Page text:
NEW DELHI: Noted Historian Romila Thapar believes JNU is unlikely to suffer a setback due to the row over an event against hanging of Parliament attack convict Afzal Guru as there is "intellectual support" for it.
She also feels it is going to be difficult for any government to "control" the thinking process unless it turns into a totally "anti-democratic dictatorship". Thapar, who is Professor Emerita at JNU, told PTI in an interview, "JNU is not likely to suffer a setback as there is much intellectual support for it in the country. There are other universities too that discuss a range of ideas as are discussed in the JNU. The existence of a varsity is intended for that --to discuss ideas of every kind."
"It is going to be extremely difficult for any government to try and control this thinking unless it turns into a totally anti-democratic dictatorship. If it does that, then it will harm other aspects of governance as has been shown repeatedly wherever dictatorships have been established," she added.
Thapar, who had declined to accept Padma Bhushan award twice in 1992 and 2005, said attacking universities is an attempt to try and control the thinking of people and the effort whenever made had not succeeded. "This has never succeeded wherever it has been tried. It may work for a short while since the administration and the police are under the control of government but invariably people break away. Exploring ideas is part of the process of being educated and is necessary for a modern society and economy.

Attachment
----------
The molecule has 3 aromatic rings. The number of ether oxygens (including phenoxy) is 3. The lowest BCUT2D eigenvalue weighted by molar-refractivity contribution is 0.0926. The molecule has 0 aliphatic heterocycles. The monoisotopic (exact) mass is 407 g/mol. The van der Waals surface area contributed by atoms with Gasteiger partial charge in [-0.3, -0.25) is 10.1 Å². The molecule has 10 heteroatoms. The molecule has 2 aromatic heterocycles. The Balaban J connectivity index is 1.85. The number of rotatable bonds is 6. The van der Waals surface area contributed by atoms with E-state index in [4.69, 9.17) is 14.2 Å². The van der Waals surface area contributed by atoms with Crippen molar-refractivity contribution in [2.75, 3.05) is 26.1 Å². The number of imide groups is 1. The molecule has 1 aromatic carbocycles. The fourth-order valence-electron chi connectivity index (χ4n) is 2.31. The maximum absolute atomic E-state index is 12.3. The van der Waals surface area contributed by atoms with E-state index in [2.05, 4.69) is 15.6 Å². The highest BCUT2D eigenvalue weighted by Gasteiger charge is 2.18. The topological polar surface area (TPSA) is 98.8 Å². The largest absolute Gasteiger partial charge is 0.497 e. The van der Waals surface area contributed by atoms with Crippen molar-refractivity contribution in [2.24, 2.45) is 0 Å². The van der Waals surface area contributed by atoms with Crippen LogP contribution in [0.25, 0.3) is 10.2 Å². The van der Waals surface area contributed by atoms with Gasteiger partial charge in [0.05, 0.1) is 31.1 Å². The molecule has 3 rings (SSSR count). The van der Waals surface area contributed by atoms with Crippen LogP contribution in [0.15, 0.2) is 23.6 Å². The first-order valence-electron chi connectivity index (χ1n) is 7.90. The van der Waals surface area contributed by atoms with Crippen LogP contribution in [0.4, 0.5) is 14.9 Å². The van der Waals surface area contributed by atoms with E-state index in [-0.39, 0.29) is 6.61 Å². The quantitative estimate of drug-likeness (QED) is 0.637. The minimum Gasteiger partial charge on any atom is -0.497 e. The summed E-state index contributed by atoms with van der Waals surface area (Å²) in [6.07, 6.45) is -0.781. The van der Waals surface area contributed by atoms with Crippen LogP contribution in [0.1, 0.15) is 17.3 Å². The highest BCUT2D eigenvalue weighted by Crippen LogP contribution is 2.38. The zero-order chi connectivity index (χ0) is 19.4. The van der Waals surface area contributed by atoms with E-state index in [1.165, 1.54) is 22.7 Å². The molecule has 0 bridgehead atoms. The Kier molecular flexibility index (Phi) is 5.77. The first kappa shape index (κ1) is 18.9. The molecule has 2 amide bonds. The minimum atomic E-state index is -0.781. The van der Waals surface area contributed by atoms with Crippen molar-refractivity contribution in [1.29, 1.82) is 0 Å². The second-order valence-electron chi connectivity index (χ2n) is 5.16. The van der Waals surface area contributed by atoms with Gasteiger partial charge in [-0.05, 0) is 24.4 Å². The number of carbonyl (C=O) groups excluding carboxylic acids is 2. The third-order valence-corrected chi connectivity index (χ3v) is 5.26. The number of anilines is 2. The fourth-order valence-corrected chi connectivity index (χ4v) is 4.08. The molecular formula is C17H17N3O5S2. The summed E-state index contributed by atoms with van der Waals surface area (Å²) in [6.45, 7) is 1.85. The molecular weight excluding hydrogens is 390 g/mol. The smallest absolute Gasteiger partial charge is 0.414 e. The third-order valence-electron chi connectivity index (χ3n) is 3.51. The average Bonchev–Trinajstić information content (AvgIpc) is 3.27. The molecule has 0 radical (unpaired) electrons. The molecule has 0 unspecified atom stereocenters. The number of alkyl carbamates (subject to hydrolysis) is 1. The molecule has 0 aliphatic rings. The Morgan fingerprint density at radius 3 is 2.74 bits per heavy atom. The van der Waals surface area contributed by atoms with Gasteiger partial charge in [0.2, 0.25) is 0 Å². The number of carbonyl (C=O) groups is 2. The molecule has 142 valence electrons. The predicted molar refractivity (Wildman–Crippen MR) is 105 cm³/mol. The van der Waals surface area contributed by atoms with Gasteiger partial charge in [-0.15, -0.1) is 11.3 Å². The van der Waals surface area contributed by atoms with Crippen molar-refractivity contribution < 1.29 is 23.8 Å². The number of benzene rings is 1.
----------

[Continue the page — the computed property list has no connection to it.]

"Not allowing universities to function freely will doubtless have an effect on production and the economy as well. Education is an integrated process. If one part of it is stopped then that will damage the rest of it," she said.
Explaining her idea of "nationalism" amid branding of JNU as a "den of anti-nationals", Thapar said, "It is a concept that refers to people coming together in the building of a nation. It has to be inclusive of all communities and it has to be secular. It cannot be determined by any single identity such as religion, caste, language or such like."
In India, nationalism was associated with the anti-colonial movement of independence. It was opposed to communalism where the identity was religious and the purpose was to project the limited idea of a Muslim or a Hindu nation, she said.
"Neither of the two communalism's encapsulated in the Muslim League and the Hindu Mahasabha-RSS had anti-colonialism as their primary concern. Their reference is to the limited identities of Muslim and Hindu communities.
"In India, a Hindu state can never be a national Indian state as it has to carry all non Hindus as equal citizens with equal rights," she added.
Jawaharlal Nehru University is caught in a row over an event on the campus to commemorate the hanging of Parliament attack convict Afzal Guru, where "anti-national" slogans were allegedly raised.
The varsity's students union president Kanhaiya Kumar is in judicial custody in a sedition case in connection with the February 9 event. Two other students Umar Khalid and Anirban Bhattacharya are in police custody in the same case.
Joining the chorus of protest in the JNU row, Thapar along with other historians and writers had released a joint statement last week condemning the slapping of sedition case on students and said police action should not replace "dialogue" at any educational institution.